Amazon Kindle Oasis Review


Amazon is back with an all new Kindle which is dubbed as Oasis. The eighth generation Kindle was launched in India earlier this month for a hefty price of Rs. 23,999 for the WiFi variant and Rs. 27,999 for the WiFi and 3G variant. The design shift from Amazon’s Paperwhite to Voyage was noticeable but not game changing. However, this time Amazon has given Oasis a major overhaul in terms of design and aesthetics. Along with a brand new design, does the flagship e-reader offer any new features? We have got our hands on the Kindle Oasis. Let’s see if it is worth the price tag in this review.



Box Contents


  • Kindle Oasis
  • Black leather Cover with built-in battery
  • USB cable
  • Quick Start Guide


Hardware and Design

The moment you take the Kindle Oasis in you hand, first thing you will notice is its major design overhaul. Amazon has made radical design changes which sets the Oasis apart from all the previous iterations. We have seen Kindle adorn different looks over the years, however with Oasis, Amazon has taken it up a notch in terms of design. Firstly, the Oasis sports a different shape than its predecessors. This essentially means that Amazon has chucked the rectangular shape which we saw on Paperwhite (2013 and 2015) and the Voyage. Instead, the Oasis features a square shape that gives it a look of a small notebook.


The Oasis boasts a bump on one side while the other side is thin, instead of a uniform, flat surface which we have seen on earlier e-readers. This bump offers a better grip to the device, while the thinner and lighter end enables the device to feel more natural in the hand. The Oasis is really compact which makes it comfortable to hold. However, if you have been a Kindle user for a long time, it might take some time for you to get adjusted to the bump on the device. The Amazon branding is present at the back while the strip of small round magnets is also seen on the right end of the bump.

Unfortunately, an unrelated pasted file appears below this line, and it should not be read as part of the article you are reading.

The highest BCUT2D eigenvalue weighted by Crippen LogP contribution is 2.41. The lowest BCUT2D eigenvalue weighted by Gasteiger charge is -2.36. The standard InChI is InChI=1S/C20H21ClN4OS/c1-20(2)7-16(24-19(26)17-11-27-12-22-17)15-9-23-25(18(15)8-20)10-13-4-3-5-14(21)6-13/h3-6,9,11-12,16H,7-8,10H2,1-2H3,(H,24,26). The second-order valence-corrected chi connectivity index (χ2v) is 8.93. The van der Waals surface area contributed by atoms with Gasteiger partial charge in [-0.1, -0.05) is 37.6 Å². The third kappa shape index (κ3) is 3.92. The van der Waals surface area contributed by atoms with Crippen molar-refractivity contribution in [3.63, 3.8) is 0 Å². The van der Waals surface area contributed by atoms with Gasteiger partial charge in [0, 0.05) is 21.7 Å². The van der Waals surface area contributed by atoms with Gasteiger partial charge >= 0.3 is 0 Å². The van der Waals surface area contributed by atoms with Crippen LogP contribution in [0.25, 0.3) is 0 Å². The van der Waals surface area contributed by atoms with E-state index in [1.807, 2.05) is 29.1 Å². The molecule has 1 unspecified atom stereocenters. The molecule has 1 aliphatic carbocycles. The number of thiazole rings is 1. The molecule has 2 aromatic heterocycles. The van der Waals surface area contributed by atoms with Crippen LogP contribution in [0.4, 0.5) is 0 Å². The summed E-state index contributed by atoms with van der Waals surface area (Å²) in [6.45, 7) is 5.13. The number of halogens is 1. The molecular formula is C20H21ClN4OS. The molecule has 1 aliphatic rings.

Coming to how light the device is, well, let’s just say that Amazon has aced it in terms of the weight of the Oasis. It is also the thinnest and lightest Kindle ever made with the thinnest point at just 3.4mm (to 8.5 mm) and weight is mere 131 grams for WiFi variant and 133 g for Wi-Fi + 3G variant.


I have been using a Paperwhite (2013) for two years now and when you compare it with the Oasis you can easily see and feel how thin and crisp the latter is. The Oasis is over 20% lighter and 30% thinner on average than any other Kindles. The handgrip tapers to an ultrathin 0.13” display so you can read comfortably for hours. Just for a quick reminder, the Paperwhite (2013 and 2015) were 9.1mm thick while the Voyage was 7.1mm thick. Hence, the 3.4mm thickness just feels insane and takes some time for you to actually come in terms with its sleekness.

Amazon says that the body of the Kindle Oasis has been crafted using a process known as structural electroplating which is a technique that enables to create a single sheet of metal that is denser in certain areas than others. This gives the device more protection in spots that may be prone to damage while maintaining a thin overall profile.


Amazon is bringing back the physical buttons with Oasis and they are present on the hand grip that allows you to turn pages. The Oasis is also the first Kindle to include an accelerometer which helps it recognize when the Oasis is flipped over and automatically changes the orientation of the page accordingly. By default, the top button is for page forward while the bottom one is for previous page. You can even configure these buttons by reversing the function from the settings.